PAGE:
Ryan had 12 lots of chemotherapy over 6 months and finished his treatment with 15 rounds of radiotherapy over three weeks.

Whist at The Christie, Ryan was treated in the Teenage and Young Adult Unit, a £12m purpose built facility with individual bedrooms, a dedicated gym and music room and two social spaces for young patients. It opened in 2014 following a £10m donation from The Christie charity.

Commenting on the unit, Ryan said: “I was around so many people my age going through the same thing, and it was nice to be able to talk it through with them. I really didn’t mind the two hour journey, knowing that I would be treated so well.”

Having made a good recovery from cancer, Ryan and Shannon, 24, married in November 2021. “Things are going great for me at the moment,” he said. “I’m in remission but having regular check-ups at The Christie. These make me feel more at ease.”

“I’m back at work and am starting to feel like my normal self. I am playing football again and recently took up running to get fit again. It’s so nice to just switch off for a while whilst running. I get a great sense of achievement when I finish, especially if I beat a previous time or distance.”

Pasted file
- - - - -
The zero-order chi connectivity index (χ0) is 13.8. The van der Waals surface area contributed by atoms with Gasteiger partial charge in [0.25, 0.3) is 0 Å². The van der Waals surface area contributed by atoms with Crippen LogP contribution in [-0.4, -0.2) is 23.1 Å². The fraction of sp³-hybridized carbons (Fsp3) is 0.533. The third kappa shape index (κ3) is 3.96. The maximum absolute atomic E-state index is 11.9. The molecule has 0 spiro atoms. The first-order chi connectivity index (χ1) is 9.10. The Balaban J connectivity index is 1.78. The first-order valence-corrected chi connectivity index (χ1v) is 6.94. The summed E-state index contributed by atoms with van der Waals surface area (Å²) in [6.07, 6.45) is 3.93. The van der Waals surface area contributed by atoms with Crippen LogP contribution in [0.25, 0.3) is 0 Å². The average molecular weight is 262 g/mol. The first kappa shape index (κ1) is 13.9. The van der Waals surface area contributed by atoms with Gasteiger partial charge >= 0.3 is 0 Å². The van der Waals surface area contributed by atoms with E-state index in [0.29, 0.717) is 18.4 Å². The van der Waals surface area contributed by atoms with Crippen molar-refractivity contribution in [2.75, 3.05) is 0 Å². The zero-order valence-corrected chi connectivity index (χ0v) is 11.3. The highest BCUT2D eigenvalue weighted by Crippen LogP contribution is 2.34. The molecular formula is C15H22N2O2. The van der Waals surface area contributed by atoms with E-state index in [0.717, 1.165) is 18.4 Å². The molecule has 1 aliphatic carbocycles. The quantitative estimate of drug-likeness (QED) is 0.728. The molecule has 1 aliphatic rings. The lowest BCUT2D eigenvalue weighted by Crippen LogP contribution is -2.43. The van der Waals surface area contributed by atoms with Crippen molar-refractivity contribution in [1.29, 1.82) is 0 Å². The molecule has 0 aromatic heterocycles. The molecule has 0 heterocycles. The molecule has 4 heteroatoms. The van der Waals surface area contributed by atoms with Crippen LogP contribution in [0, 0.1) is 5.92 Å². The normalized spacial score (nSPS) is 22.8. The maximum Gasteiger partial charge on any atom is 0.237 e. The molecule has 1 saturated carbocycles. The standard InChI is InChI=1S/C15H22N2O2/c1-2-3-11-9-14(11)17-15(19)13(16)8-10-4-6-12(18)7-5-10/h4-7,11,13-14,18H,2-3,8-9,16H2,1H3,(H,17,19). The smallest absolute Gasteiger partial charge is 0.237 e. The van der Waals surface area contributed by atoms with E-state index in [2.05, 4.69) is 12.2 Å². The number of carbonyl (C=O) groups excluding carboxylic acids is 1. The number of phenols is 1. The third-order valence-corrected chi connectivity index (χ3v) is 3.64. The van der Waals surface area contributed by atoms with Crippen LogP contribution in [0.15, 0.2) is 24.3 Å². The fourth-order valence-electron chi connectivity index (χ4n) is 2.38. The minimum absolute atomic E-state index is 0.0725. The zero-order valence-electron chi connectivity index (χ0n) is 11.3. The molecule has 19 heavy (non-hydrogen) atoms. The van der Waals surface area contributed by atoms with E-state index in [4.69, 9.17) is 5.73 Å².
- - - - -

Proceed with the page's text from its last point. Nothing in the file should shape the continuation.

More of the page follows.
In addition to football and running, Ryan is a keen walker and loves to go to festivals and music concerts.

Fundraising has been an important part of Ryan’s recovery. “I feel like The Christie is really close to my heart now after everything they have done for me,” said Ryan. “They changed my life and have done the same for so many other people. I have seen what they do first hand, and it is amazing. I want to be able to give back and help them carry on the fantastic work they’re doing.

“Fundraising helped keep my mind busy whilst I was off work and having treatment. It was nice to have something to concentrate on and has made me feel proud. We all know somebody who has had cancer and it’s a brilliant feeling raising money for The Christie. I’ve raised over £15,000 so far.”